Former councillor Ann Kershaw, who was in the audience, asked if a referendum is needed for a municipality to borrow over $5 million.

“If we want to repay over more than five years then we need, I believe, an alternative approval process or a referendum,” Henderson said.

While the Maple Reinders consortium is being paid $22,420,000 to construct the new wastewater treatment plant, a total of $24,155,000 is needed for the project to pay for things like additional engineering costs, site preparation, relocations and on-going contract management, a report from interim chief financial officer Tim Anderson stated.

His report was accepted by council at their regular meeting Feb. 6 where they also amended Sechelt’s financial plan to allow for the new multi-million dollar expenditure, but not before two councillors had their say against approving the amendment.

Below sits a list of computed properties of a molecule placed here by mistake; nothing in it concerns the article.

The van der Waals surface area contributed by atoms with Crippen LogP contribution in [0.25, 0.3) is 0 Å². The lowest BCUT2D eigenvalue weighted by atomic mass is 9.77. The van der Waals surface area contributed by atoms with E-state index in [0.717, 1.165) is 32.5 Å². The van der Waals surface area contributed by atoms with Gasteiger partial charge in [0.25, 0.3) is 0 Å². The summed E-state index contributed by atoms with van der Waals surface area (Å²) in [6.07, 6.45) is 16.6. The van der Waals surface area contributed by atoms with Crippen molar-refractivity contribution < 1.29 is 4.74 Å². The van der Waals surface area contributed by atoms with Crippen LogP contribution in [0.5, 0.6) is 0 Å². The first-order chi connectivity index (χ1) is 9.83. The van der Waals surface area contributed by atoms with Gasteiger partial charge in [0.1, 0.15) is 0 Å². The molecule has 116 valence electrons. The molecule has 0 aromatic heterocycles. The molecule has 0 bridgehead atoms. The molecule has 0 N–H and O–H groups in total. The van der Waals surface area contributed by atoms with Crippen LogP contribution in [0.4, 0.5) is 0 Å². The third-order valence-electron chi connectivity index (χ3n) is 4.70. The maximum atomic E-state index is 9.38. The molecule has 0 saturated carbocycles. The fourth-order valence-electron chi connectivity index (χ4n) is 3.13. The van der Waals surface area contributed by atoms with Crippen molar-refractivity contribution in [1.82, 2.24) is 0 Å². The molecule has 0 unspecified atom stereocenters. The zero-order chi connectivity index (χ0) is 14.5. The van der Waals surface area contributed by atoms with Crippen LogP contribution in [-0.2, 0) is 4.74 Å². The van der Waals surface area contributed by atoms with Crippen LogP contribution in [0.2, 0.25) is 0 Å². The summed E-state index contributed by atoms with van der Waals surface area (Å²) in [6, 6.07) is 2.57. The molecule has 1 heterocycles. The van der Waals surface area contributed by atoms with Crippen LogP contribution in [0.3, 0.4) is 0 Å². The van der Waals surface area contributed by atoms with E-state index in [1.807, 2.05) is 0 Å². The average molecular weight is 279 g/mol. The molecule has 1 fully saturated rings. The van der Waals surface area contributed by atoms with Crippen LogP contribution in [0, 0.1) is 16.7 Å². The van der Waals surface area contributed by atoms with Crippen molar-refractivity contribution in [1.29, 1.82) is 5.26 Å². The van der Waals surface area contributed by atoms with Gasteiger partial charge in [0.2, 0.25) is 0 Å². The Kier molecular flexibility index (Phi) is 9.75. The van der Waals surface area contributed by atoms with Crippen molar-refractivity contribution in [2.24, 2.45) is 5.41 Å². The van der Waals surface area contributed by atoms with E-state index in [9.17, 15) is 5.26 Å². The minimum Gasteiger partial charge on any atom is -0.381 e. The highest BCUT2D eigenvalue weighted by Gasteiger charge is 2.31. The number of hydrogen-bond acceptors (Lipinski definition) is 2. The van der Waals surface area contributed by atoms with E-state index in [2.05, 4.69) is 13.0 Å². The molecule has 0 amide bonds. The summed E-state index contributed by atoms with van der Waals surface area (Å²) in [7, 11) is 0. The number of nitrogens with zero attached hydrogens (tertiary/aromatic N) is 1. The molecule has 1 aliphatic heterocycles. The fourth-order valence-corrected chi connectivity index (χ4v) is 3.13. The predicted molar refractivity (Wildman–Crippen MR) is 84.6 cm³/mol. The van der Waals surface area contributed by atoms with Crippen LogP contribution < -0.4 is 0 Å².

“If it were somewhat closer to the $15 million that was originally projected, I probably would have less of a problem with it, but it’s going to tap us extensively, and what will that mean to other projects that we wish to continue with?” Coun. Mike Shanks asked.

Coun. Alice Lutes expressed concern that the surplus and reserves being earmarked for the new treatment plant may be needed in the future to fix or replace aging sewer pipes.

She wanted to make sure that Sechelt was “not digging a hole that we’re not going to be able to deal with.”

In the end Shanks and Lutes’ lone voices against approving the financial plan amendment were not enough to stop it.

Construction on the new plant is expected to start soon with opening slated for September 2014.